Gillilan and two other self-described "rogue knitters" are having a dispute over how to tailor their one-armed sweater onto the tree trunk and a low branch. "It's a question of how to knit a sweater on a tree," Gillilan explains. "Do it the ADD way or just do it?"
It's a snug fit in the end, while a tag hanging from the stitched-on cardigan explains that this is a "Random Act of Art."
Knit-ins will continue through June, as organizers hope to outfit Washington Square downtown in knitwear as part of World Wide Knit-in-Public Day on June 15.
Scouting and measuring are already under way, and the knitting frenzy will continue through the Salt Lake Arts Festival, which begins June 23.
"It's being done all over the world," says project leader Ellen Christensen of the fuzzy street art. "So far, there's only been three reports of people being arrested."
Gillilan grimaces at the mention of arrests. "It's community art," she says. "You can connect the community by bringing people together who ordinarily would not get together."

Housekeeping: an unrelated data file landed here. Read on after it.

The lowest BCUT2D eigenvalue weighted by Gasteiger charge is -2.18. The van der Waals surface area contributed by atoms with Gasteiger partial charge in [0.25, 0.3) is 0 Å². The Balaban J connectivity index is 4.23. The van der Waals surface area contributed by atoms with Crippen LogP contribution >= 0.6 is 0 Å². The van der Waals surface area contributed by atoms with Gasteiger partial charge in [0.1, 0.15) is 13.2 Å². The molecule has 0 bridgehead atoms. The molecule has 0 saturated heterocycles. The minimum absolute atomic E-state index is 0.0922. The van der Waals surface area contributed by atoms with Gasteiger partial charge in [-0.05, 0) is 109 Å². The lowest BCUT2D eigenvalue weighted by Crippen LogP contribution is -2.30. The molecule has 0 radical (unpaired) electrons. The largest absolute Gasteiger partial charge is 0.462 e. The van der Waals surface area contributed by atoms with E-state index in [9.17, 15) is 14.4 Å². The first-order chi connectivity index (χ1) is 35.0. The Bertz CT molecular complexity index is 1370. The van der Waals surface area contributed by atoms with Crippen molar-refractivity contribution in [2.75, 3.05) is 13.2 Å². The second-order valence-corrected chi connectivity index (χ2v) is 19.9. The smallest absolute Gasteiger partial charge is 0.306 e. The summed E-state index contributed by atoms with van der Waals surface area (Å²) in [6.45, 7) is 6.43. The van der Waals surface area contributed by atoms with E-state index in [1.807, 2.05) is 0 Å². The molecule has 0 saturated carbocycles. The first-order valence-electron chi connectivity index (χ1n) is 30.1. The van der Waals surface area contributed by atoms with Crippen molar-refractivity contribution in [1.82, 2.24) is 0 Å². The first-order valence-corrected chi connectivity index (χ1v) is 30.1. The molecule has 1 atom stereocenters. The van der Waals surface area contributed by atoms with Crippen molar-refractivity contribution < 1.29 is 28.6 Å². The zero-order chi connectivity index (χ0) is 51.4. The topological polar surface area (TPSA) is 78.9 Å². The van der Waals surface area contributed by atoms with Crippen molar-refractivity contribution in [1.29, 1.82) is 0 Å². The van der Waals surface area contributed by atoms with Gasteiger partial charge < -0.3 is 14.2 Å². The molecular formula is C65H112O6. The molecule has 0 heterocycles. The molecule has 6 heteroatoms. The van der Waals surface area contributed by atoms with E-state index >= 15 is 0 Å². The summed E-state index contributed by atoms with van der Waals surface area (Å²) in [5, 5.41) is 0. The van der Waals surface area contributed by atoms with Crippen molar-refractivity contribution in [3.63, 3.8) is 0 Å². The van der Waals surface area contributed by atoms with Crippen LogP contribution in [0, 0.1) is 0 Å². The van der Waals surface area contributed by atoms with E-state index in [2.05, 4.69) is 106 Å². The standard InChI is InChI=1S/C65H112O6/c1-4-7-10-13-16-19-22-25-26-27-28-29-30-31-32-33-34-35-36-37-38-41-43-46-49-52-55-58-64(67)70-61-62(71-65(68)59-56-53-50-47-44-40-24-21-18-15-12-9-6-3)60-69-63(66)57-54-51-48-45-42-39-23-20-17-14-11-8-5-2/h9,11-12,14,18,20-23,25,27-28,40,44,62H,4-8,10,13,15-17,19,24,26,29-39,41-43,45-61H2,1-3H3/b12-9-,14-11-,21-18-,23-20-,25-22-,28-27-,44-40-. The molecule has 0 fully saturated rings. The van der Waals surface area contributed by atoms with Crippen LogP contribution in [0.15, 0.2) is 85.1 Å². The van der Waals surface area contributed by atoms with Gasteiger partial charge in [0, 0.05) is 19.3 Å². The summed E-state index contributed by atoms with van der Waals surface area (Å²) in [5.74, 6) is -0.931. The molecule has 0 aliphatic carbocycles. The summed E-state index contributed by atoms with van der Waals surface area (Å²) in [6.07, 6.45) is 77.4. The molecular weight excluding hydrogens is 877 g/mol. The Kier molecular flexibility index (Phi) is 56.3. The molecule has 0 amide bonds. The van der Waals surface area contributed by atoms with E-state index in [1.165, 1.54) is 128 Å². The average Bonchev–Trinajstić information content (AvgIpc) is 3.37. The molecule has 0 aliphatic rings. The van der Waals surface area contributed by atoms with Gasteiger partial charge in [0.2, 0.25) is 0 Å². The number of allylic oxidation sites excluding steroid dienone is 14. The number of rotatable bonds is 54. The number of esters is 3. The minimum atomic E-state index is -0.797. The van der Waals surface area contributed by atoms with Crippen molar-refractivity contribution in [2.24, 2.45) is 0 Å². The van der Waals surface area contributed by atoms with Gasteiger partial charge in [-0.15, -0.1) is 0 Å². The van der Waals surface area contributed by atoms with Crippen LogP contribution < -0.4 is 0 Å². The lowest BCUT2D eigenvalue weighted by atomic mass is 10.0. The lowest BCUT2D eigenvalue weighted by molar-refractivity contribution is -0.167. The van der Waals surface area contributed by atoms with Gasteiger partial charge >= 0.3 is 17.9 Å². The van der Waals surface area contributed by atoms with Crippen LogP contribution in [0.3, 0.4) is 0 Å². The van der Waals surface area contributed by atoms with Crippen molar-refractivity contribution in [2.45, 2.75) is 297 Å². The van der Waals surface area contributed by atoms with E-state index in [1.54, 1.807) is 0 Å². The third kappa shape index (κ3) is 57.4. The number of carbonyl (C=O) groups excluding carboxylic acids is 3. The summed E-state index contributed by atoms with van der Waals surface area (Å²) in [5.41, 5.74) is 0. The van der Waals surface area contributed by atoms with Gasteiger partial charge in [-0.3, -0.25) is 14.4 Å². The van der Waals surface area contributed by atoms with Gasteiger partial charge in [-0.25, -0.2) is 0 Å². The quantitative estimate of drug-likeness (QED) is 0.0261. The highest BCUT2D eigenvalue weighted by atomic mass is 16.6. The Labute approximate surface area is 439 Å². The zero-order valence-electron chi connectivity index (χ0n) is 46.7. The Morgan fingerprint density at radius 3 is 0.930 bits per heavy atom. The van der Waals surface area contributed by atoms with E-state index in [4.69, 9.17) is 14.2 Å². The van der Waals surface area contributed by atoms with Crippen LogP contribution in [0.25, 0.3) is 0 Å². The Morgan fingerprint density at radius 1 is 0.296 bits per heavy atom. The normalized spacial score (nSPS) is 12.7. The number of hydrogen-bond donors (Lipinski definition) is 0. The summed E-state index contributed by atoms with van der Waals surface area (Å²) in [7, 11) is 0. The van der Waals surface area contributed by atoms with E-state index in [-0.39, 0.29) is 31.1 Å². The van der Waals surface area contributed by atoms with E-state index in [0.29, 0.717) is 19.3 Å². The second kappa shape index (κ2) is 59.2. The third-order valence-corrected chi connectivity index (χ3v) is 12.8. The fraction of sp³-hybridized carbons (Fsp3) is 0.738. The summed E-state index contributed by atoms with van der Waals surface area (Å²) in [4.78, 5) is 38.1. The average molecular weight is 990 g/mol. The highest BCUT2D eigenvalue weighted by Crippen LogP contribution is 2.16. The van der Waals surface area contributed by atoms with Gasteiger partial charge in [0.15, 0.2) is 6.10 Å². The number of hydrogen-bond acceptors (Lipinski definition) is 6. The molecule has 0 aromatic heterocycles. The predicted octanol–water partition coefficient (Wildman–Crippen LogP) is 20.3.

So far, partners in the program are the YWCA, City Academy charter school, the Salt Lake City Open Classroom and the Road Home shelter. "The world can be a dreary place sometimes," Gillilan says. "This is our way to bring some life and humor into it."
P A workshop on "knit bombing" will be 1 to 4 p.m Saturday at the Utah Arts Festival Headquarters, 230 S. 500 West, Suite 120, Salt Lake City. Besides planning for the "total knitting domination," the close-knit group will provide training in "graffiti knitting." For more information, visit www.uaf.org or contact Ellen Christensen at firstname.lastname@example.org.